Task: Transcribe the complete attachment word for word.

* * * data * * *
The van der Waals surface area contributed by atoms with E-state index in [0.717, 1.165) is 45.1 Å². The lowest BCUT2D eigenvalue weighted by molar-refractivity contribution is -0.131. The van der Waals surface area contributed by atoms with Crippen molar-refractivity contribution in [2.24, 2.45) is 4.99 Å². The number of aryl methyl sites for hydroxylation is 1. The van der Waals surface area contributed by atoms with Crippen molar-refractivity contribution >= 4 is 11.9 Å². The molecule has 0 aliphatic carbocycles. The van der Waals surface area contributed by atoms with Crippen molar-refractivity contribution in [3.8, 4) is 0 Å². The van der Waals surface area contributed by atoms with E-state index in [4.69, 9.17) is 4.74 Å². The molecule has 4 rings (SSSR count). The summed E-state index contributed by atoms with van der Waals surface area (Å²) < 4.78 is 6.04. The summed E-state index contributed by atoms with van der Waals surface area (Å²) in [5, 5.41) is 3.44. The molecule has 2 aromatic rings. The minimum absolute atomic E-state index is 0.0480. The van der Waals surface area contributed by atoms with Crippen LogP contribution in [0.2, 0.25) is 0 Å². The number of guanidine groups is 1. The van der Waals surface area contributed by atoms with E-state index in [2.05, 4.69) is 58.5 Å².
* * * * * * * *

The van der Waals surface area contributed by atoms with E-state index in [0.717, 1.165) is 45.1 Å². The lowest BCUT2D eigenvalue weighted by molar-refractivity contribution is -0.131. The van der Waals surface area contributed by atoms with Crippen molar-refractivity contribution in [2.24, 2.45) is 4.99 Å². The number of aryl methyl sites for hydroxylation is 1. The van der Waals surface area contributed by atoms with Crippen molar-refractivity contribution >= 4 is 11.9 Å². The molecule has 0 aliphatic carbocycles. The van der Waals surface area contributed by atoms with Crippen molar-refractivity contribution in [3.8, 4) is 0 Å². The van der Waals surface area contributed by atoms with E-state index in [4.69, 9.17) is 4.74 Å². The molecule has 4 rings (SSSR count). The summed E-state index contributed by atoms with van der Waals surface area (Å²) < 4.78 is 6.04. The summed E-state index contributed by atoms with van der Waals surface area (Å²) in [5, 5.41) is 3.44. The molecule has 2 aromatic rings. The minimum absolute atomic E-state index is 0.0480. The van der Waals surface area contributed by atoms with Crippen LogP contribution in [0.2, 0.25) is 0 Å². The number of guanidine groups is 1. The van der Waals surface area contributed by atoms with E-state index in [2.05, 4.69) is 58.5 Å².